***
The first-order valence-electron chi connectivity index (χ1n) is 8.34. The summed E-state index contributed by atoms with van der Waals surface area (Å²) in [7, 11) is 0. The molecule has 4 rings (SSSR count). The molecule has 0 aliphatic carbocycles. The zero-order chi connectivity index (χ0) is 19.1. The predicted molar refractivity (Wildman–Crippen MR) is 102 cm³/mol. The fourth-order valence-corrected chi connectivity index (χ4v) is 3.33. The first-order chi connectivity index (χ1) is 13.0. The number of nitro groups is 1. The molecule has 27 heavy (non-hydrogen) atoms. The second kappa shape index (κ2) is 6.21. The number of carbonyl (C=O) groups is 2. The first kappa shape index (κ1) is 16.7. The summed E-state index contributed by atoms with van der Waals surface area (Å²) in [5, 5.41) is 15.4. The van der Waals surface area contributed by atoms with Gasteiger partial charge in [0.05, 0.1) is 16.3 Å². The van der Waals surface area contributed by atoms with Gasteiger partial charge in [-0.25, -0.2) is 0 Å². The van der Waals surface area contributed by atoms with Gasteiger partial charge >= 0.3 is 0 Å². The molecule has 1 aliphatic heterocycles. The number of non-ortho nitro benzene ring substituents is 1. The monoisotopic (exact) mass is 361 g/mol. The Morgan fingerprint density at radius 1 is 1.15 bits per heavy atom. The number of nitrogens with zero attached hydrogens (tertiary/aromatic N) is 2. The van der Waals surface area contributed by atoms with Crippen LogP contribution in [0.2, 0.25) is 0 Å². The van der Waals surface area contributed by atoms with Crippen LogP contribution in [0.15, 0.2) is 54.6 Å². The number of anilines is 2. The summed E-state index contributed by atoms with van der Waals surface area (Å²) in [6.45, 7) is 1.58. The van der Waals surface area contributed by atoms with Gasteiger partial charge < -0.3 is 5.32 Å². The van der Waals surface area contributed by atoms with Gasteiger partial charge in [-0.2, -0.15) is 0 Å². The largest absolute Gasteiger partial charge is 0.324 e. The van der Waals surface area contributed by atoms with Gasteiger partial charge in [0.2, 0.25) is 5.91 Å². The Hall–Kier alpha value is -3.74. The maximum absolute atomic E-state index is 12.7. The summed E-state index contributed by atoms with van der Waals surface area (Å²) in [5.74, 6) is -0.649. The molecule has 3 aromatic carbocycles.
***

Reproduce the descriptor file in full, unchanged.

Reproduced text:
The first-order valence-electron chi connectivity index (χ1n) is 8.34. The summed E-state index contributed by atoms with van der Waals surface area (Å²) in [7, 11) is 0. The molecule has 4 rings (SSSR count). The molecule has 0 aliphatic carbocycles. The zero-order chi connectivity index (χ0) is 19.1. The predicted molar refractivity (Wildman–Crippen MR) is 102 cm³/mol. The fourth-order valence-corrected chi connectivity index (χ4v) is 3.33. The first-order chi connectivity index (χ1) is 13.0. The number of nitro groups is 1. The molecule has 27 heavy (non-hydrogen) atoms. The second kappa shape index (κ2) is 6.21. The number of carbonyl (C=O) groups is 2. The first kappa shape index (κ1) is 16.7. The summed E-state index contributed by atoms with van der Waals surface area (Å²) in [5, 5.41) is 15.4. The van der Waals surface area contributed by atoms with Gasteiger partial charge in [0.05, 0.1) is 16.3 Å². The van der Waals surface area contributed by atoms with Gasteiger partial charge in [-0.25, -0.2) is 0 Å². The van der Waals surface area contributed by atoms with Gasteiger partial charge >= 0.3 is 0 Å². The molecule has 1 aliphatic heterocycles. The number of non-ortho nitro benzene ring substituents is 1. The monoisotopic (exact) mass is 361 g/mol. The Morgan fingerprint density at radius 1 is 1.15 bits per heavy atom. The number of nitrogens with zero attached hydrogens (tertiary/aromatic N) is 2. The van der Waals surface area contributed by atoms with Crippen LogP contribution in [0.2, 0.25) is 0 Å². The van der Waals surface area contributed by atoms with Crippen LogP contribution in [0.15, 0.2) is 54.6 Å². The number of anilines is 2. The summed E-state index contributed by atoms with van der Waals surface area (Å²) in [6.45, 7) is 1.58. The van der Waals surface area contributed by atoms with Gasteiger partial charge < -0.3 is 5.32 Å². The van der Waals surface area contributed by atoms with Gasteiger partial charge in [-0.2, -0.15) is 0 Å². The largest absolute Gasteiger partial charge is 0.324 e. The van der Waals surface area contributed by atoms with Gasteiger partial charge in [0.2, 0.25) is 5.91 Å². The Hall–Kier alpha value is -3.74. The maximum absolute atomic E-state index is 12.7. The summed E-state index contributed by atoms with van der Waals surface area (Å²) in [5.74, 6) is -0.649. The molecule has 3 aromatic carbocycles.